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Dunhuang Art in the Second Half of the Tang Dynasty...

II. The Era of Zhang Yichao --- Late Tang


After the Tibetan occupation of Shazhou, the labouring people among Tibetans and Han Chinese and other nationalities became close neighbours sharing a common fate; this situation was described as: "Different people living in an example of communal amity, as one family."16 However, the brutal rule of the Tibetan masters provoked a number of rebellions in Shazhou. The aristocratic Zhang family seized this opportunity to lead the people's rebellion in the second year of Dazhong Era (848) and conquered Dunhuang and Jinchang, assuming governance of the province. A strong army was built up to do the fighting as well as tilling. The central government of the Tang Dynasty sent a mission to Hexi in the fifth year of Dazhong Era (851), gave recognition to the rebel army and appointed Zhang Yichao as its commander-in-chief.17 In the fourth year of the Xiantong Era (863), Zhang Yichao finally recovered Liangzhou and linked it up with the territory under the control of the imperial capital Chang'an.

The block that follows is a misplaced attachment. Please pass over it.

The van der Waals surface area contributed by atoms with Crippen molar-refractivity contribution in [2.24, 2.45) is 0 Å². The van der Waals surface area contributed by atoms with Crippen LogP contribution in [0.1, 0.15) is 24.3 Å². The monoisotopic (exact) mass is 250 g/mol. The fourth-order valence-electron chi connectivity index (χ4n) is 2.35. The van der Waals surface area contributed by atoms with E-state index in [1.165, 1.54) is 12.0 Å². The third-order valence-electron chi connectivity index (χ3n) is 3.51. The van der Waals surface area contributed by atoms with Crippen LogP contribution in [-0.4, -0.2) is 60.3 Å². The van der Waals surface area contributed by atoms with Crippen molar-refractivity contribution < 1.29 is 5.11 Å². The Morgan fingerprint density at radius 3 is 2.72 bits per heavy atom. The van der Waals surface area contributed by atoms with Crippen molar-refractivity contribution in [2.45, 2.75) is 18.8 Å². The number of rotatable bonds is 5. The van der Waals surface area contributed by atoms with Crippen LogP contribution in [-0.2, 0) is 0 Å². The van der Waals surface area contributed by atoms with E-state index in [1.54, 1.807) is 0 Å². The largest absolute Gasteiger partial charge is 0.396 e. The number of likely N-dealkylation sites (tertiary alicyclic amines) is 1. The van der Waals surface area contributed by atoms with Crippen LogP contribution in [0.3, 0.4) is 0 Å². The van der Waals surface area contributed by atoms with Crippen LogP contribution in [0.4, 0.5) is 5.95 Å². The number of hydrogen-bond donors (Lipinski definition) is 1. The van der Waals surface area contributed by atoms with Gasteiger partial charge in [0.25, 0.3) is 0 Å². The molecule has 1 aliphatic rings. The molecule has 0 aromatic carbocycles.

By recovering Hexi, Zhang Yichao helped to unite the country and reopened China's traffic with the west and increased agricultural production. In the seventh year of the Xiantong Era (866), Zhang Yichao went to Chang'an to take up a position in the imperial court. His nephew, Zhang Huaishen, stepped into his shoes and did a good job governing Hexi. Within 40 years, the province regained the prosperity of Early Tang.18 However, the ruling family was wrecked by power struggles. In the first year of the Dashun Era (890), Suo Xun, son-in-law of Zhang Yichao, killed the family of Zhang Huaishen. In the first year of the Qianning Era (894), the fourteenth daughter of Zhang Yichao led the army to destroy Suo Xun and installed the grandson of Yichao, Zhang Chengfeng, as the governor of Shazhou. In the second year of the Tianyou Era (905), before the demise of the Tang Dynasty, Zhang Chengfeng founded the "Golden Mountain State of Western Han" giving himself the title of "Baiyi Tianzi" (White-robed Son of Heaven). In 911 this separatist regime surrendered to the Uighur and formed an alliance with them. Zhang Chengfeng died soon after in 919-920, and the ruling power in Dunhuang was transferred to the Cao family.